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Viewing: Blog Posts Tagged with: art, Most Recent at Top [Help]
Results 26 - 50 of 3,621
26. Big bad vision of the Vision in new Avengers: Age of Ultron promo art


A lot of foreign and random promo art for Avengers: Age of Ultron has been surfacing on the Tony Stark Sincero Iron Man FB page. Like the Vision in (most of) his glory and siniter Ultron pics and also THE ONE POSE THAT MST APPEAR IN EVERYSUPER HERO MOVIE, courtesy of Scarlett Johannson’s Black Widow.


Here’s more, including Hulkbuster and other things that will be selling toys for months to come.

Avengers: Age of Ultron opens on May 1.

10968381_725021770952233_6523847713573272717_n 10959469_724498301004580_1780976614351050702_n 1904007_724591030995307_4760842222865151760_n 10615472_724591100995300_6142752773287970381_n 10443414_724591417661935_2102960718849480365_n 10464134_724591517661925_8885733376551549972_n 1907458_725500577571019_3443629324401740167_n 10978569_725500587571018_5011783152704083498_n 10959786_725500600904350_1307779110713557969_n 10339715_725500660904344_2145849968575175284_n 10168090_725500727571004_4205865249857922339_n 10934047_725500757571001_1544486805050570417_n 10987731_725500760904334_9003419360912495551_n 1393262_725500770904333_6889538561104119513_n 1234560_725500777570999_4692600778622153994_n 10897877_725500820904328_7729489878500481851_n


2 Comments on Big bad vision of the Vision in new Avengers: Age of Ultron promo art, last added: 2/10/2015
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27. woodless graphite....

is a beautiful thing!

this is how EVERY painting begins....for me, anyway.

i draw/sketch out my idea in my sketchbook (sized at the same size the painting will be). in this step, i am extremely detailed and precise, making sure i have everything drawn/sketched out EXACTLY the way it will appear on the canvas. the more exact and precise i am in the drawing/sketching stage, the easier it is for me to execute the finished painting.

once the drawing/sketch is perfected, i then re trace over my own drawing/sketch with tracing paper....every line, every detail, everything...completely re traced. once that is done, i will take a piece of woodless graphite OR, if i don't have a piece laying around, i will use a VERY soft lead pencil (usually an 8B...6B at the very least). with that, i *scribble* very methodically on the back of my tracing....being sure to cover every line i have just traced so that i can transfer the drawing/sketch exactly as it appears in my sketchbook.

then, i lay the tracing (paper) with the graphite on the back over the canvas and press down with a 4H lead pencil to transfer the drawing to the canvas ever so perfectly.

and that, my friends, is how Nicole rolls...old school. that's how i worked in college...and that's how i work today. keeping it real and true to myself. 

i am a traditional painter. ALWAYS a (traditional) painter. :)

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28. The Wonder of Butterflies


Do you ever find yourself sitting and watching a butterfly, and then realize minutes have passed, finding yourself wondering why they are just so magical?

I do... all. the. time.

I'm drawn to art with butterflies (especially collage), I'm drawn to the colors, the way the wings flutter, their gentleness, their life stages and how we make that into a metaphor for life, all of it! I love them so much I even have a butterfly, a painted lady, tattooed on my right shoulder in memory of my grandmother...who also loved the butterfly.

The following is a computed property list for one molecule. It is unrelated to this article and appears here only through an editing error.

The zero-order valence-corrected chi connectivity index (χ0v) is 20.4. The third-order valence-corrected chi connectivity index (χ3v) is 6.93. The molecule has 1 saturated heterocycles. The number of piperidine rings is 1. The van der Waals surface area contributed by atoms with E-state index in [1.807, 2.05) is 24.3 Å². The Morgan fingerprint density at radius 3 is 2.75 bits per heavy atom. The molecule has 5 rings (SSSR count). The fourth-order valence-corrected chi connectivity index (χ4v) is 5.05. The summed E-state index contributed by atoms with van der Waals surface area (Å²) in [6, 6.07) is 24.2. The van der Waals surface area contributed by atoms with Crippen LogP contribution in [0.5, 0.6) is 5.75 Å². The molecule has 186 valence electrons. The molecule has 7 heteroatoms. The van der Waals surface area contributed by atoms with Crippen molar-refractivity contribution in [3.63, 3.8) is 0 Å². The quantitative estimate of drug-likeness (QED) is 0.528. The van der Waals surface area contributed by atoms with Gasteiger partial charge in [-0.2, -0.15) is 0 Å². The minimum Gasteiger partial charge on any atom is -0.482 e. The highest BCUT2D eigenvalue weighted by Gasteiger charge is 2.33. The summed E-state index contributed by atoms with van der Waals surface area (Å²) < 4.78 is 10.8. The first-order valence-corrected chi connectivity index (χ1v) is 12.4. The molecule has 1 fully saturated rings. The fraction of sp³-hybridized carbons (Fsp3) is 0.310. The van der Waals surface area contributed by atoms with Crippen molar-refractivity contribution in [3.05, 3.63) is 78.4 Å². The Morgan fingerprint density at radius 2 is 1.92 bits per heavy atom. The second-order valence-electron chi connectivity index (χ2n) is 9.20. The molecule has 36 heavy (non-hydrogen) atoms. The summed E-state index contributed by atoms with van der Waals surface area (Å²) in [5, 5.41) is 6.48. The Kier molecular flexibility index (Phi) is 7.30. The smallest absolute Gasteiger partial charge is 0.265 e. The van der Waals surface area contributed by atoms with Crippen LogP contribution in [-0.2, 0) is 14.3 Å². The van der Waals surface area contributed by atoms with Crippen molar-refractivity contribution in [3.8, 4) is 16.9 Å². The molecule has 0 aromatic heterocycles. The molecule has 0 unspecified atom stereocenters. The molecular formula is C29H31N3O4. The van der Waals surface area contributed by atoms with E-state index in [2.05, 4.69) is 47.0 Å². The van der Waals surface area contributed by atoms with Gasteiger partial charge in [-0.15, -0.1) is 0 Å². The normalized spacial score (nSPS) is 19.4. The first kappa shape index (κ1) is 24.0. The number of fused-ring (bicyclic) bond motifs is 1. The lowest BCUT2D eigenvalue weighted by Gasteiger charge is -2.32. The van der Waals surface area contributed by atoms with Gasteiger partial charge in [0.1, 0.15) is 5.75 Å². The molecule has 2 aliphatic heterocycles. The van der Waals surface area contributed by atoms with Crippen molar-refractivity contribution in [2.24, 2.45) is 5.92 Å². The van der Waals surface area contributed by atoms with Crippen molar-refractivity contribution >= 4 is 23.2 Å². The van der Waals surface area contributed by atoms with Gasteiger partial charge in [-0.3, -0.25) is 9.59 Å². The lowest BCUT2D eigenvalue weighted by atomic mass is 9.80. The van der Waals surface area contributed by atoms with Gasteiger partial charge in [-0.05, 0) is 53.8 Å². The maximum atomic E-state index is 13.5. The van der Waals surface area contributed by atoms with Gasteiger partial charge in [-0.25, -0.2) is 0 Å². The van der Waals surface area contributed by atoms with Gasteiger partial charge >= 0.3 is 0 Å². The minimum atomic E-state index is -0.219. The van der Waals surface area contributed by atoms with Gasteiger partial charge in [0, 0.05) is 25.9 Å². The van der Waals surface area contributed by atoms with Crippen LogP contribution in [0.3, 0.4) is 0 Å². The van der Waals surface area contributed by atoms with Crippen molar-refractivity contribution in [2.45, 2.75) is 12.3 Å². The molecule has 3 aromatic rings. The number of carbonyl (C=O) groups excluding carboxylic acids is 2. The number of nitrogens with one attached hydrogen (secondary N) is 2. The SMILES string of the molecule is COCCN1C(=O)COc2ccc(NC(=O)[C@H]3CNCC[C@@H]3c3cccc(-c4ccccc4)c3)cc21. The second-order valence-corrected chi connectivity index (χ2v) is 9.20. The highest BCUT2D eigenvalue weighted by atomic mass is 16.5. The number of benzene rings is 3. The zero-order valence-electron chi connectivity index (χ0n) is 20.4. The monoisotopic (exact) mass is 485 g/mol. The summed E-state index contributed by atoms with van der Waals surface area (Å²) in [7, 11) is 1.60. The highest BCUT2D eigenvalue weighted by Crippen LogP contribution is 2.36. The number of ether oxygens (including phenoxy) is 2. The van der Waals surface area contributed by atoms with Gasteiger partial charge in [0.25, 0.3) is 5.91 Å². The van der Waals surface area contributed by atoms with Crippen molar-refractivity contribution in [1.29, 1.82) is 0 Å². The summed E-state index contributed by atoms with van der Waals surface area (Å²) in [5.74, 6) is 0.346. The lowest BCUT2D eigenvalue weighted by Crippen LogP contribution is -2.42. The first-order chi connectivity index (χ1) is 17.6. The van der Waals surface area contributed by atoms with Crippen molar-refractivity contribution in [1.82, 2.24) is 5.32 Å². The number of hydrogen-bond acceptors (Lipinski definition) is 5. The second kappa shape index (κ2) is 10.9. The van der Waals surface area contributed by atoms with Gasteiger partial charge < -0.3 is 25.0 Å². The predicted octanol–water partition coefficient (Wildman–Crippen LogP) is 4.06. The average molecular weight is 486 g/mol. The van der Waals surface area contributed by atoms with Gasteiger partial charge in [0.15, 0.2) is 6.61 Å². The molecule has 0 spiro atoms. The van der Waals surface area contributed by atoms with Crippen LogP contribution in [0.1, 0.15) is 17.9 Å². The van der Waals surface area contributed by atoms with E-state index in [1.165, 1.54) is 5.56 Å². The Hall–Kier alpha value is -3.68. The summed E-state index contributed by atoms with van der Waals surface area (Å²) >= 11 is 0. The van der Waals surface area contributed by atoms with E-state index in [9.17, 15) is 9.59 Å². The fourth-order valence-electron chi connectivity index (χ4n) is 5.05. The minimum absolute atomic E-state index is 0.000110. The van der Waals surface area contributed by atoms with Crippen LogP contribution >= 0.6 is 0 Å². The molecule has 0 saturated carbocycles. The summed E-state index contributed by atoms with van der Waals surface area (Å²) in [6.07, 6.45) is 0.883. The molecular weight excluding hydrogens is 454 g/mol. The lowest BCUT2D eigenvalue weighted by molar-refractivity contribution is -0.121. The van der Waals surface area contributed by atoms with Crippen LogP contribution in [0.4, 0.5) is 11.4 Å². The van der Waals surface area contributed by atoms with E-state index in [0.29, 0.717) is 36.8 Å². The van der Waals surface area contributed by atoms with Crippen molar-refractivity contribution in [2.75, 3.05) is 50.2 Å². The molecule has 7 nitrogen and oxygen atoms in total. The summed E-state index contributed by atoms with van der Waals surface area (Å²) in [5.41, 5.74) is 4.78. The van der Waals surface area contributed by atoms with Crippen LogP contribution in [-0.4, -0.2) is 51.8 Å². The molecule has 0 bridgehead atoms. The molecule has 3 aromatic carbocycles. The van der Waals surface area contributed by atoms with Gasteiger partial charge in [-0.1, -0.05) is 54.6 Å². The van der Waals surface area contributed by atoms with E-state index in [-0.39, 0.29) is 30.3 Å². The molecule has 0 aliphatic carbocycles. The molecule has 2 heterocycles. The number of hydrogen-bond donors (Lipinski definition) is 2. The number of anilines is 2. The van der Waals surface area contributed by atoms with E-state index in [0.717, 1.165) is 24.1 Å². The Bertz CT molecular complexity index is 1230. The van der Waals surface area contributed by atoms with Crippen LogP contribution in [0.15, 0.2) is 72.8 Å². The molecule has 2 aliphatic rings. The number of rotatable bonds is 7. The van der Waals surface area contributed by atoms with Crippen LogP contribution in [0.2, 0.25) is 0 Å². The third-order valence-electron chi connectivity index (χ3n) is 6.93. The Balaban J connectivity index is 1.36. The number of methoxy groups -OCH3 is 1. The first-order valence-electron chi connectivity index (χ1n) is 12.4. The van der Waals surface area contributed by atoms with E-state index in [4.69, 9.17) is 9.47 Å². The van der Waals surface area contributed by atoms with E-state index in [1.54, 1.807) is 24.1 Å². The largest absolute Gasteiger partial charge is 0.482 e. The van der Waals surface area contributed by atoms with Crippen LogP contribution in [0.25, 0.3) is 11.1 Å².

But I am still drawn to the question of....why?


According to the light research I did from the Butterfly Conservation site, and other pages around the web, butterflies have two purposes in nature, aside from being beautiful.

They pollenate, and they are food.

Yep, they are at the bottom of the food chain. They're food for birds, mammals, and reptiles. Like, food for everyone. One of the most wondrous and beautiful visions on the planet get eaten more than anything else.

I'm not trying to depress you with this news. When you sit and think about it, here's what is concluded:

They are a source for life. They feed everyone protein, vitamins, and nourishment.
They pollenate flowers so that their seeds will spread and the earth can continue to give back.
They bring beauty and peace to us in our gardens.
They share color and pattern throughout a mostly green, brown, and blue environment.

And, they give us hope through their life stages of metamorphosis. A demonstration that we are all beautiful from the inside out, and if we are truly ourselves we will shine brightly.

They are a symbol of rebirth, to start anew because they do! They live two lives, one as a caterpillar, the other as a butterfly.

"Birth of Twilight"

You find so many butterflies in my work because of these thoughts. They will always make me wonder, but I think the simplest answer, they are BEAUTIFUL, is why God put them here. Yes, they have a purpose, to nourish, but that is part of the beauty.

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29. Yolanda the Yeti Yogi--final

Yolanda yeti final-01Yolanda is done! On to the next project :-)

I have 25 more of these little ditties to illustrate when I am between jobs. What a fun way to start the day.

Hope you like her, let me know what you think.

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30. All-New By Its Cover #1 (January 2015)


The column that judges a book by its cover, focusing on the month’s best-designed comic covers. For the month’s best-illustrated comic covers, see Best Comic Covers Ever (This Month).



Daredevil #12 by Chris Samnee

When Daredevil looks shocked that someone is flying through the air, you know this is serious. But what really gets me about this cover is the dynamic foreshortening of that bridge cable. My eye just keeps going forward and back, forward and back…I’m lost in this cover, I can’t escape.